For example, if someone has a Sternocleidomastoid chronic hypertonicity, we are going to evaluate the sternal, clavicular and mastoid attachments  and see if there is rigidity, edema, heat or fibrosity.  All of those symptoms reveal some sort of causality. We need to get fluid to flow to reduce hypertonicity. Jugulodigastric, anterior cervical and supraclavicular lymph needs to flow really well for ultimate healing to occur.  Ligamentous hydration is addressed through oscillatory techniques.   Fascial and muscular mobilization and stretching may be indicated, however we now know that compression of a structure is much more effective to provide long term change.  Taking a region into ease is much less stimulating to the nervous system which promotes parasympathetic  tone. Overall healing only happens in heightened parasympathetic tone.

Motion is first priority, then alignment through structural mobilization and then finally strengthening with the body in a balanced position.

We want to increase vitality in all of the structures treated. What is vitality? It is the inherent health of the tissues. Tissues on a 60-year-old smoker is much different than an organic eating 30-year-old athlete. Restoring vitality to the bones, increasing their hydration and capacity for hydration, changes the nature of the periosteum, thereby changing the tendinous attachments, thereby changing the ability, and perhaps even make up, of the muscle fibers from static to more dynamic.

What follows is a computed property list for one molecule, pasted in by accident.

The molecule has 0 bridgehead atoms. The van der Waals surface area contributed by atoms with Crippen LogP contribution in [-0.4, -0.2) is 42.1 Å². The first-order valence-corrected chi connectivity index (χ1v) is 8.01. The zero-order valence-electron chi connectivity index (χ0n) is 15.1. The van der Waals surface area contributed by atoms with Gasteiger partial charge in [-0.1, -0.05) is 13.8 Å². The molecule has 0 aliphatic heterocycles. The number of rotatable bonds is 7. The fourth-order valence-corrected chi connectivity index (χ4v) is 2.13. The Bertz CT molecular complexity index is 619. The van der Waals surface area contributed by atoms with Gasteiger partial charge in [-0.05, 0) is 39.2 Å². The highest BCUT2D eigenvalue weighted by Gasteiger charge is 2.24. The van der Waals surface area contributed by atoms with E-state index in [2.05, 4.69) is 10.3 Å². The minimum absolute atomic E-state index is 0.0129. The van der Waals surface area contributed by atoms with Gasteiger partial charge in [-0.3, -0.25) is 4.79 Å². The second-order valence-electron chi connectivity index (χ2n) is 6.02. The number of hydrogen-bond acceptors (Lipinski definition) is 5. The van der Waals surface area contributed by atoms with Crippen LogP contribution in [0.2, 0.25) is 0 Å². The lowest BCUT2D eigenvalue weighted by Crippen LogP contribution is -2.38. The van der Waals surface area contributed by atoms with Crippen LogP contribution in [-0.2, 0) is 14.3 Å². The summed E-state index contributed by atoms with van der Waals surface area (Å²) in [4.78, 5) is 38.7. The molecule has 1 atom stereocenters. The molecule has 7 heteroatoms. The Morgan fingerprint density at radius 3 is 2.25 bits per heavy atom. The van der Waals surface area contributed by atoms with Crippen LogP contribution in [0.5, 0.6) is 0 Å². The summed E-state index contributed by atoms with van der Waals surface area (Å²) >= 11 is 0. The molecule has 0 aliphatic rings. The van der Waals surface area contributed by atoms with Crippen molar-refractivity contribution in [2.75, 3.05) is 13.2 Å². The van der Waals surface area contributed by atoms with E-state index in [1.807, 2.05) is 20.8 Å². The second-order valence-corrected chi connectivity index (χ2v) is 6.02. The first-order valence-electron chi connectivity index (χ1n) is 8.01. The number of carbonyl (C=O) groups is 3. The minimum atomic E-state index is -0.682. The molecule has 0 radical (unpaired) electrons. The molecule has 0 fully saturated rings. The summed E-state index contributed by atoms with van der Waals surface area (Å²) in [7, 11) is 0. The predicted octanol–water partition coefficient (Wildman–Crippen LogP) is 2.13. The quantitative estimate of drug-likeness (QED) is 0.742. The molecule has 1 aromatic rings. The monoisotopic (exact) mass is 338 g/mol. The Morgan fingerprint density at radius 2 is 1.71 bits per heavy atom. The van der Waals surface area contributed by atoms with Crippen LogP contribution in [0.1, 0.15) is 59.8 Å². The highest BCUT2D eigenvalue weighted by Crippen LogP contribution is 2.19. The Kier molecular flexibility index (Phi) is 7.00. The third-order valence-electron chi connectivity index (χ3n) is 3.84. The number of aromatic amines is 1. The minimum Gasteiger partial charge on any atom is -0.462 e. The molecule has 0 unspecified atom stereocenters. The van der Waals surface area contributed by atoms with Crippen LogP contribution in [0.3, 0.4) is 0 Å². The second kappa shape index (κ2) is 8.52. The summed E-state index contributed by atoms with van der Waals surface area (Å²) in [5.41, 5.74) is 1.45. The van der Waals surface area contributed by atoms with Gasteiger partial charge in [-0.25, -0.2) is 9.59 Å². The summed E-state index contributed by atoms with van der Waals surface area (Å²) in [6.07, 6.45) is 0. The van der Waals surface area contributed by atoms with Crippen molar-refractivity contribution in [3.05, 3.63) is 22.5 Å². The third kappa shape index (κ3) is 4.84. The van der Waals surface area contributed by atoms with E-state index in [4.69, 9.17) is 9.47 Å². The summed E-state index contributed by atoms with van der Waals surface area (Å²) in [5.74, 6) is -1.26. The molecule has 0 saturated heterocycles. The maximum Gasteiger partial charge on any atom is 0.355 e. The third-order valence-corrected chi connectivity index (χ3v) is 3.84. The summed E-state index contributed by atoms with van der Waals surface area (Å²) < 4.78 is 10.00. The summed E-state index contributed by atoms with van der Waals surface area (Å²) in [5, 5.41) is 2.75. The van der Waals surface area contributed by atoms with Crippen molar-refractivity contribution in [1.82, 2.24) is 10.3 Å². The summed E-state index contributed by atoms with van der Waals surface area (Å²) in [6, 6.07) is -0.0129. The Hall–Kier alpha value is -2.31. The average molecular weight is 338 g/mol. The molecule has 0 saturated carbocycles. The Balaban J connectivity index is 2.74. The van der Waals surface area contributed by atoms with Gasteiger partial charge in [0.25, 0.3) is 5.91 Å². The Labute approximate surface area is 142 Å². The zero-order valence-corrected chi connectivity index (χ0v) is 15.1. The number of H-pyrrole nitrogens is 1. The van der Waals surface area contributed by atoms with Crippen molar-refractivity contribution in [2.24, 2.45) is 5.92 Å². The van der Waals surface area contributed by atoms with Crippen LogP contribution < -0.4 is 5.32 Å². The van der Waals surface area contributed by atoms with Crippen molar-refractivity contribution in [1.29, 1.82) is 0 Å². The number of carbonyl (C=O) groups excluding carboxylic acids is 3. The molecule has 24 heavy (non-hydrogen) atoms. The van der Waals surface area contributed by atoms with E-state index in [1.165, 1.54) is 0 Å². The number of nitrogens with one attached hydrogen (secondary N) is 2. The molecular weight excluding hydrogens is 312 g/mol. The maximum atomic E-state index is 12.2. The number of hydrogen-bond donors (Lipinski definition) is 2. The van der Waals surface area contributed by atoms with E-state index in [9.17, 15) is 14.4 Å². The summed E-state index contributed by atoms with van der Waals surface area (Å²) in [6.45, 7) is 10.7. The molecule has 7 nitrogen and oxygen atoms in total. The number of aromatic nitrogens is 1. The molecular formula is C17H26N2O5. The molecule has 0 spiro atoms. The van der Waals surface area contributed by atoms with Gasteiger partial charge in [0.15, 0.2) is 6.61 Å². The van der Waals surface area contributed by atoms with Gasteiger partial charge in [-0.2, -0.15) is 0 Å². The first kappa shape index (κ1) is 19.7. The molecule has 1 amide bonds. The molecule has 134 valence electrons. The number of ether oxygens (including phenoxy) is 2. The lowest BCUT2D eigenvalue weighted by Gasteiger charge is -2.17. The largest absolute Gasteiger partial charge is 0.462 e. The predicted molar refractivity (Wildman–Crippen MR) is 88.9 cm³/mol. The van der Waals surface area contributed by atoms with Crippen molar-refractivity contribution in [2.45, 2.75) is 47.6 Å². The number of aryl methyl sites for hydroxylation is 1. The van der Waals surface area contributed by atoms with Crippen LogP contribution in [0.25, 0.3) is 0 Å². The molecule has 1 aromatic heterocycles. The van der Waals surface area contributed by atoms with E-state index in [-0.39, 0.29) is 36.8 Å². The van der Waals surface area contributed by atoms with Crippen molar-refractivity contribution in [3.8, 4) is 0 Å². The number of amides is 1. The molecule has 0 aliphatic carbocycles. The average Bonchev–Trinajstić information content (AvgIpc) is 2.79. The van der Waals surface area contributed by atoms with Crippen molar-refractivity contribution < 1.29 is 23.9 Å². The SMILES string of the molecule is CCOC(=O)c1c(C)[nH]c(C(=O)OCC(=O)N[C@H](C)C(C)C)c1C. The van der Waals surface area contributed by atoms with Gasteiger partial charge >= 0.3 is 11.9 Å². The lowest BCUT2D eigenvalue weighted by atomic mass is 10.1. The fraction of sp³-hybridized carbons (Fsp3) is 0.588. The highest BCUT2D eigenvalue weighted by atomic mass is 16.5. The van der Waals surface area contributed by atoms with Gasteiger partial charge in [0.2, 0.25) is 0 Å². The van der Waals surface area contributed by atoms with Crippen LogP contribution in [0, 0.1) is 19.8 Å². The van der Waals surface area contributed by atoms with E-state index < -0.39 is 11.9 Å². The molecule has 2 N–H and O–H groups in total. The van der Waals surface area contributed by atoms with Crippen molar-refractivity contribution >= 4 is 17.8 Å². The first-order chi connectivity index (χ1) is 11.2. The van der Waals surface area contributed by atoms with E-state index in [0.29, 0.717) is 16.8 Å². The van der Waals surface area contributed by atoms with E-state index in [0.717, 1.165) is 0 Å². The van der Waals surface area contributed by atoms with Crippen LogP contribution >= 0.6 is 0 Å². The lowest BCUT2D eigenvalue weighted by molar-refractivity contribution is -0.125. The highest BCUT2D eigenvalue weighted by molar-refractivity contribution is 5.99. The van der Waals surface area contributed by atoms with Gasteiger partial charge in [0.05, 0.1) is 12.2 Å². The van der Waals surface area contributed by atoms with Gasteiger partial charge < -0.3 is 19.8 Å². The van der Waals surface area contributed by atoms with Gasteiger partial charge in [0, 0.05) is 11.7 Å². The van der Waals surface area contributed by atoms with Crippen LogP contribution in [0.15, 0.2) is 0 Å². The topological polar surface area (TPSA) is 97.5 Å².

It is very necessary to ensure that dura is moving as well as it can, especially in the upper cervical region.   Direct mobilization is necessary with prolonged gentle force to make a change, because it is one tough mother, if you will.

Anterior longitudinal ligament and nuchal ligament mobilization in the cervical spine will improve cervical lordosis. As we age and have trauma and falls, the curves in our spine can change leading to a more flattened curve in the lumbar, thoracic and cervical region thus

displacing the forces of gravity and shifting them into a less energy conservative manner. As energy is expended to keep the head in neutral position and the eyes level with the horizon, muscles can splint into place and shorten posteriorly and lengthen anteriorly, especially in the neck. The contracted nuchal ligament  can lead to degenerative changes in the spine. If the curves are maintained throughout life, the less chance of degenerative changes, especially at C5-6 and L4-L5,L5-S1, the most common areas for the discs to wear out.  Optimal organ function and fluidic exchange is also tied to maintaining the curves.